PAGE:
Remote management of the Collectors appears to be an afterthought. Communications to the sensor manager are not encrypted, so confidentiality and integrity between the Collectors and analysis workstation depends on the user creating a secured management network. For example, you could have the Collector monitor the target network with the primary NIC and use a second NIC on a physically separate and secured network (such as a VPN) to remotely manage and administer the Collector.
Though SilentRunner does well on Ethernet segments, the collector's raw packet capture capability didn't seem as robust as NetDetector's or NetIntercept's. While running it on Windows reduces complexity and costs for hardware, it limits its ability to capture packets on high-speed (1 GB-plus) networks.
An inference engine, which uses proprietary algorithms, draws conclusions based on network data that can be displayed to the user. The display uses varying colors to represent what has been taken as fact versus what has been inferred, and to what degree.
The collection engine captures and stores packets from the local network segment. Accessing displays based on Collector data, users can drill way down to hex readouts and see the guts of the Ethernet packets, very much as they would with NetDetector and NetIntercept or a typical network analyzer, for that matter.
Analyzer and Visualizer
The Analyzer creates a two-dimensional network diagram showing communication relationships between nodes based on Collector files or external sources, such as IDS or firewall logs. Analyzer's algorithms establish and display the relationship between nodes based on communication patterns.
Behind Analyzer, a Context Analyzer -- a key to Silent-Runner's robust analytical capability -- uses N-gram analysis to determine relationships between similar types of information processed from SilentRunner source files. Context Analyzer determines the similarity between files and groups them in a technique referred to as "blind clustering." The N-gram analysis isn't keyword-driven and/or dependent on language (such as English vs. German or "techno-speak" vs. "legalese") or file type.
Since we were bouncing back and forth between analysis and visualization during the demonstrations, we're not sure where one begins and other takes over. It's perhaps best explained through examples.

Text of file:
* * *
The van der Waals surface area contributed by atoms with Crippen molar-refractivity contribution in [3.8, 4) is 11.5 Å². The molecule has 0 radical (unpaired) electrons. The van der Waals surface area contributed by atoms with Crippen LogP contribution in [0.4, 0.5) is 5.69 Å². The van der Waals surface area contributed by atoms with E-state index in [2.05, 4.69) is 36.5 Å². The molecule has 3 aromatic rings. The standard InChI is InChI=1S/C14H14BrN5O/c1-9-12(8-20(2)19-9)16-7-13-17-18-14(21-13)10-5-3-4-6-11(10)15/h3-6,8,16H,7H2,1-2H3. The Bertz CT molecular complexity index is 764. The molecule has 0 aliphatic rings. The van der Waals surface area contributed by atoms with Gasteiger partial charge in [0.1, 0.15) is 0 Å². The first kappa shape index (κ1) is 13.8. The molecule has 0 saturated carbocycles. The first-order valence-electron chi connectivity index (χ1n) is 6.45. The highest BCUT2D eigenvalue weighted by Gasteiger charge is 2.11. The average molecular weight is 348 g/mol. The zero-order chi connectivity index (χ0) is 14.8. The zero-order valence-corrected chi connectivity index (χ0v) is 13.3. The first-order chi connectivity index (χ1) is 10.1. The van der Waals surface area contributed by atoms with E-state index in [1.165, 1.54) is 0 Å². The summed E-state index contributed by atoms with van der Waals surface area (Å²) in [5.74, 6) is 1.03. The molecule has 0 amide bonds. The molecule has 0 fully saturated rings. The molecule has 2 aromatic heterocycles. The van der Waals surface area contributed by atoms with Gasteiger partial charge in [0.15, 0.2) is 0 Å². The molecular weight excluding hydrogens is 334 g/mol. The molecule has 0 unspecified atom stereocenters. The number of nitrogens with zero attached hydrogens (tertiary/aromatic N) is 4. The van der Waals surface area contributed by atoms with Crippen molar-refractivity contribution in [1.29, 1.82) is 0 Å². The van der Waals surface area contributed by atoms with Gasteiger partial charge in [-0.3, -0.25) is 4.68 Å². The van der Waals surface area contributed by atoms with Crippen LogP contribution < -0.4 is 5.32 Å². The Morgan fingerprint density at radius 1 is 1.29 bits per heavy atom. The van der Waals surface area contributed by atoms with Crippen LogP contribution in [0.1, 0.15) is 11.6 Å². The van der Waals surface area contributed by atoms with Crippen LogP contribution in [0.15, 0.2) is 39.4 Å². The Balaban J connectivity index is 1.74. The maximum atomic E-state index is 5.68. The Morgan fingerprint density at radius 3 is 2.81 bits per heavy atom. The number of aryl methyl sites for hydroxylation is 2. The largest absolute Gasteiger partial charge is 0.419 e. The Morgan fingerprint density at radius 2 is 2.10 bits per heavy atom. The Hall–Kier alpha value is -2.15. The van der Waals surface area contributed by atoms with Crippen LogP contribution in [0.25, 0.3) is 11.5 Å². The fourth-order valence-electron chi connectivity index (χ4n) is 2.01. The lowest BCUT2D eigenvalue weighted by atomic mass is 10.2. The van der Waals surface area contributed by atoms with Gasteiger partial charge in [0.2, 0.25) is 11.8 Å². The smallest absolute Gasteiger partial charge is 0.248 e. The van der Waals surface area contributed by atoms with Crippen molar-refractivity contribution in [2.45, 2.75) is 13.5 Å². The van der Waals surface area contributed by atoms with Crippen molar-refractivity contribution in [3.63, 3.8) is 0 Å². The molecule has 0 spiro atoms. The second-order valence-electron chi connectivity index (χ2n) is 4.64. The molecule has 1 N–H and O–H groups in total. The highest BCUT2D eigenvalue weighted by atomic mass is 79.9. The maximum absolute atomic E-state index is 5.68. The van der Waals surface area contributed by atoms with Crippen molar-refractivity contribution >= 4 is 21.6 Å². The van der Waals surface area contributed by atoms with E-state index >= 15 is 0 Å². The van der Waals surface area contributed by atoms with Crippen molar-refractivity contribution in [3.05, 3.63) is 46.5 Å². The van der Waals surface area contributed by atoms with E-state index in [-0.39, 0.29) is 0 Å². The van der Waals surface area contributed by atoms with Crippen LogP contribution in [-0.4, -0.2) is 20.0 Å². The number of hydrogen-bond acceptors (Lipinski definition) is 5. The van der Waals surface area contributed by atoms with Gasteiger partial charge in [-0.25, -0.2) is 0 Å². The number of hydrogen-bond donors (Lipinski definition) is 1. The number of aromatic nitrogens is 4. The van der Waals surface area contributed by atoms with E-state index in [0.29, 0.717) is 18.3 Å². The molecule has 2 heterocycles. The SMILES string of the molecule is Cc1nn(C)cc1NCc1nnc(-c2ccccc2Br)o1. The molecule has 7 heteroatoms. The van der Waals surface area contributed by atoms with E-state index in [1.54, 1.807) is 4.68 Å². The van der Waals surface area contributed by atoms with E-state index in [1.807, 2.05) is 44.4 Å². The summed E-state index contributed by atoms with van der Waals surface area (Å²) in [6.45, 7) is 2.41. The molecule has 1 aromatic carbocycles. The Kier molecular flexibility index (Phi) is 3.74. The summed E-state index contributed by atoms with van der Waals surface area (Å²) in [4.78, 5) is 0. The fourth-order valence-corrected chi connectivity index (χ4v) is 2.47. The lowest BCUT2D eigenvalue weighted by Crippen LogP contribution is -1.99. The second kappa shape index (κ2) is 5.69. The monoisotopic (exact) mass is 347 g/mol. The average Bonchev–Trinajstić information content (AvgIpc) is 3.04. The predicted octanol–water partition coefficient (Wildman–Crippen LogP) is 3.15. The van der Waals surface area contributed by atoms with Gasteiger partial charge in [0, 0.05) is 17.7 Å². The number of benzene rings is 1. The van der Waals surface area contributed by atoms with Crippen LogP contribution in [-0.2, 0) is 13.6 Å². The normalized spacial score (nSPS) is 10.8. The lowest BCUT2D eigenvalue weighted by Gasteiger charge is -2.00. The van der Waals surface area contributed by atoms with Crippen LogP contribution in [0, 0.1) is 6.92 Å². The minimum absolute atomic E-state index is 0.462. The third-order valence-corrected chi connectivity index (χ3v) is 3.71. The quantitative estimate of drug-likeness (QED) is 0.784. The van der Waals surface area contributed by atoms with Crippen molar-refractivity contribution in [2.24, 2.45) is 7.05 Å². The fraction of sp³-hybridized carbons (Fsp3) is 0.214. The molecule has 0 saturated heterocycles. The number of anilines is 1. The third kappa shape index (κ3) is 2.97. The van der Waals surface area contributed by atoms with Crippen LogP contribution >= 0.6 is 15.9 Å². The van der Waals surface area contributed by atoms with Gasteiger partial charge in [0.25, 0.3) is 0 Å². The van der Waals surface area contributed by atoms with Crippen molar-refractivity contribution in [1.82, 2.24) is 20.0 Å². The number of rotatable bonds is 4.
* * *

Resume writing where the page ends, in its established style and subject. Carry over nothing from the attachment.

The first demonstration we saw was a capture of e-mails from an internal company network. In this scenario, the analyst reviewed e-mails to make sure company propriety information wasn't at risk.
As Analyzer processes SilentRunner source files, a virtual network diagram begins to emerge. Be prepared, though, because it may take some time to load up.
Through Visualizer, it was quick and easy to tell who was e-mailing whom based on the clustering. When it was able to figure out the context of each message, the display depicted boxes representing each person and produced clusters of conversations through N-gram analysis.
In our canned scenario, three large clusters were apparent:
- A group of people in engineering were exchanging e-mails about the status of a project they were working on;
- The billing department had e-mailed an outside third party about the status of an equipment order; and
- People in marketing were talking about the movies they had seen over the weekend.
Because it was the only box talking to a particular outside entity, instead of the usual clustering, it was obvious a lone insider was talking with someone outside, and the discussion was beyond the bounds of what was considered a "normal" topic. It turned out to be about a sensitive new intercompany partnership that was on the drawing board. Contrived? Yes. But it does make the point.
Another demonstration contained about 95,000 security events from a Cisco Secure IDS. Analyzer completed the load in a few minutes-a good reason to have lots of disk space, lots of RAM and multiple fast processors. The Visualizer displays made it obvious what systems were the big talkers on the network and the degree of interaction between each of the systems on the network.
SilentRunner Analyzer was designed to be source-independent-it can look at log files from just about any device that can produce a predictable delimited format. Analyzer uses "Spec Templates" to parse through source files (captured packets from Collector) or input log information from other sources. SilentRunner comes with a number of spec templates for the popular IDSes (Dragon, RealSecure, Cisco Secure IDS) and firewalls (Check Point, Cisco PIX). So, you can take log files from an IDS or firewall and manually feed them into the SilentRunner Analyzer.
Pricing starts at $20,000 for the "Lite" version and $65,000 for the standard package. Unlike NetDetector and NetIntercept, which include hardware and software as a package, these costs are for software licenses only. SilentRunner Lite is a greatly reduced offering and does not include the major features that set the full product apart from the others we reviewed. If your budget is limited to the $20,000 range, you're better off choosing between NetIntercept and NetDetector.